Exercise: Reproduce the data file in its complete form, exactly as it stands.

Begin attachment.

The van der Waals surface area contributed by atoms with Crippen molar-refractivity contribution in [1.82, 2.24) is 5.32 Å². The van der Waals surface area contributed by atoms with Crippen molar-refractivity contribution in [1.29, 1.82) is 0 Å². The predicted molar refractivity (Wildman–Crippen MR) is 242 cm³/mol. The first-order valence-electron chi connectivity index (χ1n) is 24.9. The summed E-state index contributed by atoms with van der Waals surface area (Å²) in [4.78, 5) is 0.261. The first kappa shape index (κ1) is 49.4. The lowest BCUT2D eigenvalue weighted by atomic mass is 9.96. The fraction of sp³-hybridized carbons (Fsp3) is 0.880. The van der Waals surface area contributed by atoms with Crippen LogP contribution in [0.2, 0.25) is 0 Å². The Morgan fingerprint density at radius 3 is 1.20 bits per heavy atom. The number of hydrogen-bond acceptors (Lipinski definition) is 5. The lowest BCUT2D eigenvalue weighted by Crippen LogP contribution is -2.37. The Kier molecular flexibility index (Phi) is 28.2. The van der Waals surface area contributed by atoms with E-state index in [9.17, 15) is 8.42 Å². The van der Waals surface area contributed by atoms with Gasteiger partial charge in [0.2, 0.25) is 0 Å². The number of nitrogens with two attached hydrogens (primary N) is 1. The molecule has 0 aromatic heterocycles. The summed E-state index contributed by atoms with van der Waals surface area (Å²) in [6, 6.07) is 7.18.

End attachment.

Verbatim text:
The van der Waals surface area contributed by atoms with Crippen molar-refractivity contribution in [1.82, 2.24) is 5.32 Å². The van der Waals surface area contributed by atoms with Crippen molar-refractivity contribution in [1.29, 1.82) is 0 Å². The predicted molar refractivity (Wildman–Crippen MR) is 242 cm³/mol. The first-order valence-electron chi connectivity index (χ1n) is 24.9. The summed E-state index contributed by atoms with van der Waals surface area (Å²) in [4.78, 5) is 0.261. The first kappa shape index (κ1) is 49.4. The lowest BCUT2D eigenvalue weighted by atomic mass is 9.96. The fraction of sp³-hybridized carbons (Fsp3) is 0.880. The van der Waals surface area contributed by atoms with Crippen LogP contribution in [0.2, 0.25) is 0 Å². The Morgan fingerprint density at radius 3 is 1.20 bits per heavy atom. The number of hydrogen-bond acceptors (Lipinski definition) is 5. The lowest BCUT2D eigenvalue weighted by Crippen LogP contribution is -2.37. The Kier molecular flexibility index (Phi) is 28.2. The van der Waals surface area contributed by atoms with E-state index in [9.17, 15) is 8.42 Å². The van der Waals surface area contributed by atoms with Gasteiger partial charge in [0.2, 0.25) is 0 Å². The number of nitrogens with two attached hydrogens (primary N) is 1. The molecule has 0 aromatic heterocycles. The summed E-state index contributed by atoms with van der Waals surface area (Å²) in [6, 6.07) is 7.18.